Tuesday, January 29, 2013

It's All Lady Sybil's Fault

So it's a Monday night, and I am all snugged up in an armchair with a fresh episode of Downton Abbey (the infamous Series 3, Episode 4) to watch, and The Last Block of Viola to stitch up. I've overcome the frustration of a missing square (knitted another one), I've found a much quicker way to block blocks; it's literally all coming together, and after this last little job and a round or two more of blocking, it will be time for some real gratification in the form of putting the blocks together and watching the grand design of these abstract parts begin to emerge. Thrilling times.

And then this happened:

A pair of squares sewn in upside down right in the middle of the emerging block.  I couldn't believe it. How on earth could this have happened when I've been so careful and meticulous through the 17 previous blocks? I was distracted, dear reader. Something Happens to Lady Sybil (not saying what, get your spoilers elsewhere) in Episode 4, and my knitting concentration slipped. Imprecations and obscenities were muttered, I can tell you.

And then came the quandary of what to do about it. I tried very very hard to forget about it and believe that it would all blend in as part of the abstraction. But, see, that orange stuff is all supposed to come together to suggest the edge of a flower petal, and that just couldn't happen in the current configuration. Rats.

So maybe it wouldn't be too awful to unpick the two offenders (they are in correct orientation to each other, just not to the rest of the whole friggin' blanket), turn them around and sew them back in the correct way. Reader, I tried. But such is the wonder and efficiency of mattress stitch sewn in matching colors that the stitches are in-freaking-visible. Really invisible. Believe me, I looked. I pulled and pressed and separated, but still could not confidently locate the right place to cut and sever the sewn stitches but not the knitted stitches.

With a heavy heart and much gnashing of teeth I realized that the only thing I could do to correct this error would be to cut the offending squares on their side of the seam, pick out the remaining bits of the knitting plus the seaming yarn, reknit the two squares and put them back in the right way around. This called for another deep think about what the harm would be from leaving this mess the way it was. But the weight of 17 correct blocks and 204 correct squares was against it. Maybe (probably) nobody else would notice in the grand overall assembly. Certainly I would run afoul of no Knitting Police. But I just couldn't live with coming this far so successfully just to knowingly leave a big blooper in there. So it's snip, snip, pick, pick, and knit, knit those bad boys all over again.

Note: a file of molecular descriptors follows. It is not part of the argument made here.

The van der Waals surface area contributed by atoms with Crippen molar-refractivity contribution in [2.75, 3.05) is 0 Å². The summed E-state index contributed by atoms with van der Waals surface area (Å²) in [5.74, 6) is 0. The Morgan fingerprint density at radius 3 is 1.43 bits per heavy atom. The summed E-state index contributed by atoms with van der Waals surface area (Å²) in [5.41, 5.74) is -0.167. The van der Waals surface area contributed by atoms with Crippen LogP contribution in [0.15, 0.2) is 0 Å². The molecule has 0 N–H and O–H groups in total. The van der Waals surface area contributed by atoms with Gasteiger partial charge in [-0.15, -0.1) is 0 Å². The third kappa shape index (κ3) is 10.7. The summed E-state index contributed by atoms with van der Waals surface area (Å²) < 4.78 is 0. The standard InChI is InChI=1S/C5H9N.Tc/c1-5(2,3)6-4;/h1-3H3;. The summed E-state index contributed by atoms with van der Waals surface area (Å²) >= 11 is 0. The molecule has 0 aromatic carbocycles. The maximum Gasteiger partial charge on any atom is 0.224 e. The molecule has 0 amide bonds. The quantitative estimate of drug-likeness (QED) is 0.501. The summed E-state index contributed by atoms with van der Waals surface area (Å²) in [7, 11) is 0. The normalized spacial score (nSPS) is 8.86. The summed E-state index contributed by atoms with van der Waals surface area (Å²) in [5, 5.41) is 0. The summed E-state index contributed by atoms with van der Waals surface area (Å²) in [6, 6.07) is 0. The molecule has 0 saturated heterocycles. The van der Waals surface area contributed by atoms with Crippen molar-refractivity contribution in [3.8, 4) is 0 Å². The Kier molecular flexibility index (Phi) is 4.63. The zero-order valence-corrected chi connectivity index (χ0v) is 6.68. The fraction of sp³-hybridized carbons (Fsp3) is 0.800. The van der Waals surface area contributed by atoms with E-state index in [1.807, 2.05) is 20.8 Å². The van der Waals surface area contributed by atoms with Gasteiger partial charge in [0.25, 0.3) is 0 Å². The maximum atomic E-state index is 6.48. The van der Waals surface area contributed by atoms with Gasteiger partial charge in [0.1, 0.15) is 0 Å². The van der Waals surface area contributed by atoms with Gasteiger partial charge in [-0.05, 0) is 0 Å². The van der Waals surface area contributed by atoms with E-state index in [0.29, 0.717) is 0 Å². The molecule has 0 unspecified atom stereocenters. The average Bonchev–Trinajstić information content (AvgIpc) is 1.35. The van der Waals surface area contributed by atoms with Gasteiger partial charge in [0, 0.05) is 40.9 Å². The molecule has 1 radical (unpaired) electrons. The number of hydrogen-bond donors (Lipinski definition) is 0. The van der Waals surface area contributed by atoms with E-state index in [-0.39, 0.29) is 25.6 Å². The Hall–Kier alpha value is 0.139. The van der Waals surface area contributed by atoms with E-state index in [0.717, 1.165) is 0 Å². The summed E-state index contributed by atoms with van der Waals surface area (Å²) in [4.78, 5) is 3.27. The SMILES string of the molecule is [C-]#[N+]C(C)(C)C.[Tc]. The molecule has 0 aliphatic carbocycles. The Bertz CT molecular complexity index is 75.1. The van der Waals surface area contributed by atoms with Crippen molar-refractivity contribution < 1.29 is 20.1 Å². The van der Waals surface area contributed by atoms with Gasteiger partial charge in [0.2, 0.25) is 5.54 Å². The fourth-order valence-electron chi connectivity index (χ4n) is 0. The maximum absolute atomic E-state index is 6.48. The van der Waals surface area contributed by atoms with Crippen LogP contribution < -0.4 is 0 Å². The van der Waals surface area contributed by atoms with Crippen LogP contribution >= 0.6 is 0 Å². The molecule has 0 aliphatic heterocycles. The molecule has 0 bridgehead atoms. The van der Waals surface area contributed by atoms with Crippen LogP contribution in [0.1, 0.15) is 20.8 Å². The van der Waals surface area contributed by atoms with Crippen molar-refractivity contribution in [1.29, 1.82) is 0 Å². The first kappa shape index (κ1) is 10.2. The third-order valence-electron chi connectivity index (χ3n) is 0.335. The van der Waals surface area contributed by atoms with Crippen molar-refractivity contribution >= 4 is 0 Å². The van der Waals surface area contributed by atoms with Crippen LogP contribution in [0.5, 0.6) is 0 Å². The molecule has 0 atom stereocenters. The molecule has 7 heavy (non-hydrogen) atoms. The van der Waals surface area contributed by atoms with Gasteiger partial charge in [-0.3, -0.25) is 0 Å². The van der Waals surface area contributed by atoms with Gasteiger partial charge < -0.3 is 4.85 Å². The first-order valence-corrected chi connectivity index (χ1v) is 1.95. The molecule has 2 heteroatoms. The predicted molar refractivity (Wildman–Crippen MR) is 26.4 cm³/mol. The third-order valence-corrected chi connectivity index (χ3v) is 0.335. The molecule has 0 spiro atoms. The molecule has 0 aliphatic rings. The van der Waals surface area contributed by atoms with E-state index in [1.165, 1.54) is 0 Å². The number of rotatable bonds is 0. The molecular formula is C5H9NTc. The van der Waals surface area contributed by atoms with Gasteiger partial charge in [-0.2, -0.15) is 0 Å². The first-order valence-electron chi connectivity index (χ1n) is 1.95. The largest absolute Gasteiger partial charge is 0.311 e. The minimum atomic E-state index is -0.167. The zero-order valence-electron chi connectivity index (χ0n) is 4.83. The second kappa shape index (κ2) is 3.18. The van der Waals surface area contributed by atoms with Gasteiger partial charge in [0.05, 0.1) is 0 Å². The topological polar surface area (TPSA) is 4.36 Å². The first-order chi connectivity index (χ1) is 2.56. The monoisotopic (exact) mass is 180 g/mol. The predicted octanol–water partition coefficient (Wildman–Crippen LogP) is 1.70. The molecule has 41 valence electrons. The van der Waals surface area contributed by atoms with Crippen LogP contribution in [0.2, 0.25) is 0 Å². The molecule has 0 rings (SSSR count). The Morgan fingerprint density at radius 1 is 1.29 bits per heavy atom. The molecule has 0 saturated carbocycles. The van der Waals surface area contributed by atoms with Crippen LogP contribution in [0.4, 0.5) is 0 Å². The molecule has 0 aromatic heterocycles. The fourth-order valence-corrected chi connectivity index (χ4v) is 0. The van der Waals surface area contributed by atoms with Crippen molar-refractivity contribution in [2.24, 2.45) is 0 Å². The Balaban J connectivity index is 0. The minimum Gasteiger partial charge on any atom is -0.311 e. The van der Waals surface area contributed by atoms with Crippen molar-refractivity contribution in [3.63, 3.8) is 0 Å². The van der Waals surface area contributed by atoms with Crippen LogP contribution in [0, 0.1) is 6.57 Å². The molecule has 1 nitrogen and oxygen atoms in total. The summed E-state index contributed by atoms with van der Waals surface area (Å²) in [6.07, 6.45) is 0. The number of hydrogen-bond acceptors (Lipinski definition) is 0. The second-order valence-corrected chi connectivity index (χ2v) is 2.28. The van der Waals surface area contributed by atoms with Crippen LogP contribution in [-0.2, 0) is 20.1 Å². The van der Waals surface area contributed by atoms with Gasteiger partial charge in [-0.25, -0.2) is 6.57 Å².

Damn you, Lady Sybil!

Wednesday, January 23, 2013

Blocking Blocks Block Unblocked

Whew! I was all bummed out about all the blocking I had to do, remember? All those stupid little squares to wet, squeeze out and individually pin to the board to the tune of a million pins? No more! I found a short cut. Now, maybe you're smarter or more efficient than I am, and you wouldn't have needed to do it all 7 (seven) times in order to slap yourself upside the head and wonder, "What if I sewed a dozen of them together first, and then blocked that chunk? Would it still come out ok?" Well, YES! It turns out that it does:

 On the left, a block done by blocking squares first, then sewing. On the right, a sewn-together block blocked all at once. (And requiring many, many fewer pins!)

So here we go with a lot more blocks in a lot less time:

Friday, January 11, 2013

Glass Caviar

Yeah, long time, no blog. Well--holidays, travel, this 'n that. Mostly I have been hiding from the blog because I have been hiding from, nay, daunted by the task of sewing up all those Viola squares. Yes, the Viola blanket squares are finished, and have been for a considerable time. The daunting comes from the prospect of wetting, squeezing out, and pinning all those danged 4" squares to the blocking board. It's fiddly; it's time-consuming (by which I mean that it uses up a lot of time that a person could otherwise spend actually knitting); it's pin-intensive; the amount to be done in a day is limited by board space and pin supply so you can't just bang it all out in a one-day orgy and be done with it. But I have recently hatched a cunning plan for the blocking and will try it out and let you know how it fares. Meanwhile, this is what I'm up against:

Nonetheless, a knitter has to knit. And when traveling, a knitter needs a portable project. So I wound up some balls and quickly grabbed Southern Sun. I have been fascinated by the prescribed yarn, Riveting (dk/sport weight), a recycled yarn made from reprocessed denim.
Color is Charcoal, best reproduction in the lower left corner. Winter light is really hard on true colors. In person, there's a blue-ish cast to the grey. Not surprising, if it's made of ground-up denim. And the astute observers among you will be wondering what a bowl of caviar with a crochet hook in it is doing here. It certainly confused the dog. Heaven knows what he thought was in the little plastic bag, but he ripped it open in hopes of something edible and found instead indigestible metallic core gray #6 beads. Maybe he just wanted to try a craft of his own--beaded poo. I don't care what he says, I'm not letting him enter it in the State Fair this year. He's more likely to end up on Dogshaming.

And, yes, I am making some changes to the original pattern. Shifted the motif to the other side. Beads instead of yarn-overs for the flower. Longer body, full-length sleeves, higher neckline with some beaded accents, and a beaded echo of the motif on the left sleeve. Just like the pattern, only different.